Competition, rivalry, eternal race.
Competition, rivalry, eternal race. We were entertained by it in cartoons, in movies, and we are especially pleased when big brands jump into this fantastic fight ring.
Competition creates genius stories, after all, some such battles have changed the world. Perhaps the whole communication revolution would have gone completely different if the MCI, then just a little startup, did not challenge the great AT&T, or that Steve Jobs and Bill Gates did not fight for entirely different visions of computing.
The competitive spirit is still crucial, and platforms for such combats are more accessible than ever before. CEOs are now getting involved in Twitter conflicts, Community Managers are battling on behalf of their clients for visibility on social networks, and creative directors are creating new ways that will (wittily) "attack" their client's competing brand.
But if this competition fight is done right, it can greatly improve performance and increase brand awareness, for both brands. Strong competition is one of the main principles of marketing. And the stronger the competition, the stronger we are (with new creative ideas for “attacking” back).
After all, what would Batman be without the Joker, or Tom without Jerry? A hero is defined by his opponent. The stronger the opponent, the better the hero. Because they don’t exist without one another.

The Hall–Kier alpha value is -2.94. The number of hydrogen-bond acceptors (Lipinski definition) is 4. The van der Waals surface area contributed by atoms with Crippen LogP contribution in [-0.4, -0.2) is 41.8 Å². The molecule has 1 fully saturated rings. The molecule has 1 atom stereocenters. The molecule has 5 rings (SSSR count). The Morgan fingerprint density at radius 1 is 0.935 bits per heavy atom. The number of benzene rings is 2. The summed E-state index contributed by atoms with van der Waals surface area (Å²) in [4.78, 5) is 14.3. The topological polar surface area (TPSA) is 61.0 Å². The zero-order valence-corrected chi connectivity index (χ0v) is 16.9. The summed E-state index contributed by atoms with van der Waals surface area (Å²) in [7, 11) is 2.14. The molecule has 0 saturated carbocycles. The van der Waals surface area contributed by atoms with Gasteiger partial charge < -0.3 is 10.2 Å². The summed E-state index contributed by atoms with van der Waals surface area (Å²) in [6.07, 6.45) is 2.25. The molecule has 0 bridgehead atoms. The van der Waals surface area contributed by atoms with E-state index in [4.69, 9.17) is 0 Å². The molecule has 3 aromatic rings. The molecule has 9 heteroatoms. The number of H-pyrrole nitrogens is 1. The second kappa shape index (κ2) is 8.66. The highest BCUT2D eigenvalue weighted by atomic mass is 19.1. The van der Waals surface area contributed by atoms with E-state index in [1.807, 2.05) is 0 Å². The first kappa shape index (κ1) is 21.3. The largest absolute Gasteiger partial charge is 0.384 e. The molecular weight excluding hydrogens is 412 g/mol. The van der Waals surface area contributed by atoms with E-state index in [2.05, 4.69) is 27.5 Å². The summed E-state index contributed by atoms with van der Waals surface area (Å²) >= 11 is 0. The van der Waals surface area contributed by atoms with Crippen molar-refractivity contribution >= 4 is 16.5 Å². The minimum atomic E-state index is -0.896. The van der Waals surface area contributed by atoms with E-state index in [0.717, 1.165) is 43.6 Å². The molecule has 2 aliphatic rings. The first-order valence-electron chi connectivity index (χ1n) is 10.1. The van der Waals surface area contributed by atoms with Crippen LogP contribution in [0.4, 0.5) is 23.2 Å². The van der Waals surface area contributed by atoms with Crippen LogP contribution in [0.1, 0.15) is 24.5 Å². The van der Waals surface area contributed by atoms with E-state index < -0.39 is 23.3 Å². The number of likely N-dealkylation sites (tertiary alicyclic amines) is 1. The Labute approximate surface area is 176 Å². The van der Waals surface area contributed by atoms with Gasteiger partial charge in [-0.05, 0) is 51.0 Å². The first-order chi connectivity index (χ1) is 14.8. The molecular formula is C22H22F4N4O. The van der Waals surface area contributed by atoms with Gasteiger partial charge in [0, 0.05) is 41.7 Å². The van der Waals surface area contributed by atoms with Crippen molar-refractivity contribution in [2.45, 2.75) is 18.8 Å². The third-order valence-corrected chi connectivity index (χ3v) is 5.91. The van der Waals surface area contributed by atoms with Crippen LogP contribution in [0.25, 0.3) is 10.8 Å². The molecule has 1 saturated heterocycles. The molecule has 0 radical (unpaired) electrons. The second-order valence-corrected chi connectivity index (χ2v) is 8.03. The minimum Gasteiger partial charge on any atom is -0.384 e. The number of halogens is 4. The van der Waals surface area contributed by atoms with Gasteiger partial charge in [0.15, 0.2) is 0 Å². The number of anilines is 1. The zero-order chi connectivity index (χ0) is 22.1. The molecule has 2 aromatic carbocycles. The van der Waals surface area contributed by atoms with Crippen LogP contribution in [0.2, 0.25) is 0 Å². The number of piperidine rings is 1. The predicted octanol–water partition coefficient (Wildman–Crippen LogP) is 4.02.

“I don’t wanna kill you, what would I do without you? Go back to rippin’ off mob dealers… no, no, no… no you, you complete me.“ The Joker
Whether it's the McDonald's fight against Burger King for the best fast-food chain, Visa and MasterCard for the best credit card, or Fender against Gibson for the biggest guitar brand - both brands always benefit from rivalry.
When competing brands continuously invest in resources to drive brand awareness of a particular product or service, awareness of that product or service generally increases. And that's good for anyone who provides that product or service - "when the tide is rising, it’s lifting all ships," says the old folk.
And, at the end of the day, it doesn't really matter to McDonald's whether it "donates" a few burgers to Burger King, and vice versa. A bigger problem for both brands could be in the case of a decline in general interest (and demand) for fast food. Which means that both brands have to make a significant effort to boost their brand marketing, even if it means that customers occasionally spill over into each other's territory.